Surgery is the most common and most successful
method of treating
nonmelanoma skin cancer. The goals of surgery are
- Remove the entire skin cancer and a margin of healthy skin tissue
around the cancer to reduce the chance of recurrence.
- Preserve nearby skin tissue that is free of cancer and minimize
scarring after surgery.
The main types of surgery for nonmelanoma skin cancer
- Mohs micrographic surgery. This surgery removes
the skin cancer one layer at a time, checking each layer for cancer cells
right after it is removed.
- Excision. Excision removes the skin cancer
along with some healthy skin tissue around it (margin).
- Curettage and electrosurgery. Curettage uses a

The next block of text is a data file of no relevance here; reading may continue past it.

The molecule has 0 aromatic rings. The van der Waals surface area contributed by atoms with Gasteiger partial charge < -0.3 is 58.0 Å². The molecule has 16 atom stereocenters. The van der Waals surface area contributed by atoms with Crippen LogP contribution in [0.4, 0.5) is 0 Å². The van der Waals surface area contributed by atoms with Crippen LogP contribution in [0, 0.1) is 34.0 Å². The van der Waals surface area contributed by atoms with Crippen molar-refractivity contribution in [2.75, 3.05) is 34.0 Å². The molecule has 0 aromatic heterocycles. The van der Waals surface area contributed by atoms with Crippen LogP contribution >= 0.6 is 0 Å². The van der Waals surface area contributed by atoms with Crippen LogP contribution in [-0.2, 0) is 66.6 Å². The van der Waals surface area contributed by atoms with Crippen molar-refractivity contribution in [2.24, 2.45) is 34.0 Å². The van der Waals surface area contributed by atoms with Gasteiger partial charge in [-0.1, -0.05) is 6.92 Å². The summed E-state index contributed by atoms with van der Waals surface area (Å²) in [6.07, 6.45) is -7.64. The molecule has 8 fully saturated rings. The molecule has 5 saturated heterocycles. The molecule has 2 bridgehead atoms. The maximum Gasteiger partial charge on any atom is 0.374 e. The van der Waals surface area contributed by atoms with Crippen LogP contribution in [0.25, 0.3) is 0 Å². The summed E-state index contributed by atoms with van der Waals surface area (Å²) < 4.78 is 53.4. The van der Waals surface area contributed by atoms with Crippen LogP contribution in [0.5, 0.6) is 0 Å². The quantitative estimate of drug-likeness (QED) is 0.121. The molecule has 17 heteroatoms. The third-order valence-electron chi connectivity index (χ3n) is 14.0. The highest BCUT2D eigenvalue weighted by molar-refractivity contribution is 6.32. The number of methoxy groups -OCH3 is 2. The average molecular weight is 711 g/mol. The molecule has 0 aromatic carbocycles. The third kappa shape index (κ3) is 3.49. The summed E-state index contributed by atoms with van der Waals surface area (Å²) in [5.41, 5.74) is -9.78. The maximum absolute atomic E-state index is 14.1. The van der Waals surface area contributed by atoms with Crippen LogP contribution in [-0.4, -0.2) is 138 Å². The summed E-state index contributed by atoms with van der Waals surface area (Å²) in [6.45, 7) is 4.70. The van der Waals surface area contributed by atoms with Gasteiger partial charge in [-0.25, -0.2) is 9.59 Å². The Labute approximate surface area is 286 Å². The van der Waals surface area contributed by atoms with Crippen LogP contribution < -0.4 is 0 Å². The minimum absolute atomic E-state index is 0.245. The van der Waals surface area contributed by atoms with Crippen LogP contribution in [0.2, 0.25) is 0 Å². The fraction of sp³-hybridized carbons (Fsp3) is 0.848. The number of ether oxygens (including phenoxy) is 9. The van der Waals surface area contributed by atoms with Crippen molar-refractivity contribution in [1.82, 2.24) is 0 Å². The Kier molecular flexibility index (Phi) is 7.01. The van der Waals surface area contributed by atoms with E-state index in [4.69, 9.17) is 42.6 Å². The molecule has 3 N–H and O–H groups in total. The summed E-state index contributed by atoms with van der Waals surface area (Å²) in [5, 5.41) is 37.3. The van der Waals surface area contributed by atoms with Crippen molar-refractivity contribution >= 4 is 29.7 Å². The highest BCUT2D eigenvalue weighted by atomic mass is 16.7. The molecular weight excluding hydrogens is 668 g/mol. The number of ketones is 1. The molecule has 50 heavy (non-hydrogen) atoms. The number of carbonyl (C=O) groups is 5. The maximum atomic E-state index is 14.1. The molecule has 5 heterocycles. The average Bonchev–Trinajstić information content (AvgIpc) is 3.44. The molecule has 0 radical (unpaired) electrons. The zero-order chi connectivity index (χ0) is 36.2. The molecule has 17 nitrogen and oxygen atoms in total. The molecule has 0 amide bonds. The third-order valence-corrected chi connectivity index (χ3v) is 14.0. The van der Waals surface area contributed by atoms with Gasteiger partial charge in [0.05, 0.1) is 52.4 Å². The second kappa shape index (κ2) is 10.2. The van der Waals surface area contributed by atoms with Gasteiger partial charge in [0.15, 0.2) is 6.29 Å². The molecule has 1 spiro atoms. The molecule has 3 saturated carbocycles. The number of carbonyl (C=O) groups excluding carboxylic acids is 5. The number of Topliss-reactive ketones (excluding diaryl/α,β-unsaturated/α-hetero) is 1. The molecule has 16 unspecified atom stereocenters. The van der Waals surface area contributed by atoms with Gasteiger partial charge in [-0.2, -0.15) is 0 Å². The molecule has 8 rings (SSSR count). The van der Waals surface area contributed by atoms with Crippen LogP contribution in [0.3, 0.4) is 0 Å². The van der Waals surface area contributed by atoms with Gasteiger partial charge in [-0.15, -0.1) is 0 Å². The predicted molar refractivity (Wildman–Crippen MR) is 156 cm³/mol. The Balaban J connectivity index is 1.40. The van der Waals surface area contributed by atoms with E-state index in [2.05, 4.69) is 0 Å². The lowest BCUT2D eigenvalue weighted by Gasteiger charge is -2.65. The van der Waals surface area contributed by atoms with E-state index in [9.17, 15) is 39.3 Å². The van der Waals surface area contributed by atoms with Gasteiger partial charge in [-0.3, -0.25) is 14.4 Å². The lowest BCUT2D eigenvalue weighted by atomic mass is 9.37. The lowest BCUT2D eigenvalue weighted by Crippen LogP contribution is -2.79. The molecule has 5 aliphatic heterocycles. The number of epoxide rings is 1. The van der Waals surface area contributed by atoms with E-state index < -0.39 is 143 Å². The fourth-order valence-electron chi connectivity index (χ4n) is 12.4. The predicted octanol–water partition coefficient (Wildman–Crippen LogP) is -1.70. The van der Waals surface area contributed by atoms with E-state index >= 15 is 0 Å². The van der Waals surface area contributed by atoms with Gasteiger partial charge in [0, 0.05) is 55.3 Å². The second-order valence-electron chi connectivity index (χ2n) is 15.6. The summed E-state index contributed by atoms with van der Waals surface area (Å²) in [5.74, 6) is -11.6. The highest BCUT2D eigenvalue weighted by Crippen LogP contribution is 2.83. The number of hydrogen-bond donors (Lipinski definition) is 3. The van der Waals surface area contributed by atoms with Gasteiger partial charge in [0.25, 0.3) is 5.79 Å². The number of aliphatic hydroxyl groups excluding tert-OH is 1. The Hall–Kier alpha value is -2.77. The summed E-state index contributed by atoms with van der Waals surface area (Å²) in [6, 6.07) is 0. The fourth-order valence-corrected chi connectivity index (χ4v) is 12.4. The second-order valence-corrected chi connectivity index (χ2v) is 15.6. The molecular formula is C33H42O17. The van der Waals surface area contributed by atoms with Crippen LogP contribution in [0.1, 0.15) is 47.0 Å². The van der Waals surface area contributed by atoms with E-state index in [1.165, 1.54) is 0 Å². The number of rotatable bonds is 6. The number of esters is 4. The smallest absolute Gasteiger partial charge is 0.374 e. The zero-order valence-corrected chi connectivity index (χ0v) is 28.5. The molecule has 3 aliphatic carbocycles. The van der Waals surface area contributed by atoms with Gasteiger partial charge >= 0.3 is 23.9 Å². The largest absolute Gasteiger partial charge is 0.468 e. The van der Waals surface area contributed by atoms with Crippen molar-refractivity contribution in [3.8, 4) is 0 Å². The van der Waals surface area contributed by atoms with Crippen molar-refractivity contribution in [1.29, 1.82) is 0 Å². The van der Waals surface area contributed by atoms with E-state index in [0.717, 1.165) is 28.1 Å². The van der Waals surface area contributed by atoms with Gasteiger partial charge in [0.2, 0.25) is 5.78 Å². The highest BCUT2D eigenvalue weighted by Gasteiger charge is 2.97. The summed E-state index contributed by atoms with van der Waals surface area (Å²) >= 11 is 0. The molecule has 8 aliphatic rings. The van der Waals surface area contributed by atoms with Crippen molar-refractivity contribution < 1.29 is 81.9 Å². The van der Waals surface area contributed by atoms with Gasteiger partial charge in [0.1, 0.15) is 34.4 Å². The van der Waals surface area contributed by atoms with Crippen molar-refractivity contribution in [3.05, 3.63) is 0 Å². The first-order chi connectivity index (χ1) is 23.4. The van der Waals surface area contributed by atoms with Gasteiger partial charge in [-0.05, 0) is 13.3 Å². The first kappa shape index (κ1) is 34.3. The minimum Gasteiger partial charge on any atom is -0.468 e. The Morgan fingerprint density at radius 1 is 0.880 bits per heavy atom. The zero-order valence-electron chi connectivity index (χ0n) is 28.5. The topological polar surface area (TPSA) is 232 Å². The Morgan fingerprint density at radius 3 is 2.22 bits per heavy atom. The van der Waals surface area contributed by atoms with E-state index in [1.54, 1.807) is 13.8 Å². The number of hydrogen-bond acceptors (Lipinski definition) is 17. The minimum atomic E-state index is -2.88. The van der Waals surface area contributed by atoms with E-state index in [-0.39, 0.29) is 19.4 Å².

spoon-shaped instrument (curette) to scrape off the skin cancer, and electrosurgery controls the bleeding and destroys any remaining cancer cells.
Other types of surgery that may be done include:
- Cryosurgery. Cryosurgery destroys the skin cancer by
freezing it with liquid nitrogen.
- Laser surgery. Lasers use an intense beam of light to remove skin cancer.
- Dermabrasion. Dermabrasion scrapes off cancer cells in the top layer of skin using a swirling wire brush or small particles.
Each type of treatment has
advantages and disadvantages. Discuss your options
with your doctor.
- Basal Cell Skin Cancer: Should I Have Surgery or Use Medicated Cream?
What to think about
squamous cell carcinoma has spread to the
lymph nodes, surgery to remove the affected lymph
nodes (lymphadenectomy) may be done.
chemotherapy may be recommended after surgery.
WebMD Medical Reference from Healthwise
November 14, 2014
This information is not intended to replace the advice of a doctor.
Healthwise disclaims any liability for the decisions you make based on this
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